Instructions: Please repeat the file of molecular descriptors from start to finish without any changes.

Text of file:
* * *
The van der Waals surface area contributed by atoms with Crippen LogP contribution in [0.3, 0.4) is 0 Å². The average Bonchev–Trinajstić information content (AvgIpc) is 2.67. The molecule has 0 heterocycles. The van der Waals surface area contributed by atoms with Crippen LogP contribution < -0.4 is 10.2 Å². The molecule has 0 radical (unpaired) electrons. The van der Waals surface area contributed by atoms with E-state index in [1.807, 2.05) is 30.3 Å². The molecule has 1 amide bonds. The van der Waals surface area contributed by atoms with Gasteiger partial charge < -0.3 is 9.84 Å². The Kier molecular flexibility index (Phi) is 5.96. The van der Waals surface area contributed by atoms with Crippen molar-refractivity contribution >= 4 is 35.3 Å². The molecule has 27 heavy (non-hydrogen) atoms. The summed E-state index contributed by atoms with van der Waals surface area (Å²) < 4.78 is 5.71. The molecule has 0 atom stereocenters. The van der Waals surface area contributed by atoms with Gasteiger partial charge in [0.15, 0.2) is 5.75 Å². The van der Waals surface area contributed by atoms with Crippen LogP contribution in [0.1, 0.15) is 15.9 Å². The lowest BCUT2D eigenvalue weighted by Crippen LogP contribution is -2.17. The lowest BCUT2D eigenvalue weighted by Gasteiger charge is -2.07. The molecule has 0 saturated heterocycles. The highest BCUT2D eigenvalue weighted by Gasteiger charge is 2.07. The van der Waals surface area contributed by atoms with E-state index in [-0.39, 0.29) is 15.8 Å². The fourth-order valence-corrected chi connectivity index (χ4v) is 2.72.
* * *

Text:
The van der Waals surface area contributed by atoms with Crippen LogP contribution in [0.3, 0.4) is 0 Å². The average Bonchev–Trinajstić information content (AvgIpc) is 2.67. The molecule has 0 heterocycles. The van der Waals surface area contributed by atoms with Crippen LogP contribution < -0.4 is 10.2 Å². The molecule has 0 radical (unpaired) electrons. The van der Waals surface area contributed by atoms with E-state index in [1.807, 2.05) is 30.3 Å². The molecule has 1 amide bonds. The van der Waals surface area contributed by atoms with Gasteiger partial charge < -0.3 is 9.84 Å². The Kier molecular flexibility index (Phi) is 5.96. The van der Waals surface area contributed by atoms with Crippen molar-refractivity contribution >= 4 is 35.3 Å². The molecule has 27 heavy (non-hydrogen) atoms. The summed E-state index contributed by atoms with van der Waals surface area (Å²) < 4.78 is 5.71. The molecule has 0 atom stereocenters. The van der Waals surface area contributed by atoms with Gasteiger partial charge in [0.15, 0.2) is 5.75 Å². The van der Waals surface area contributed by atoms with Crippen LogP contribution in [0.1, 0.15) is 15.9 Å². The lowest BCUT2D eigenvalue weighted by Crippen LogP contribution is -2.17. The lowest BCUT2D eigenvalue weighted by Gasteiger charge is -2.07. The molecule has 0 saturated heterocycles. The highest BCUT2D eigenvalue weighted by Gasteiger charge is 2.07. The van der Waals surface area contributed by atoms with E-state index in [-0.39, 0.29) is 15.8 Å². The fourth-order valence-corrected chi connectivity index (χ4v) is 2.72.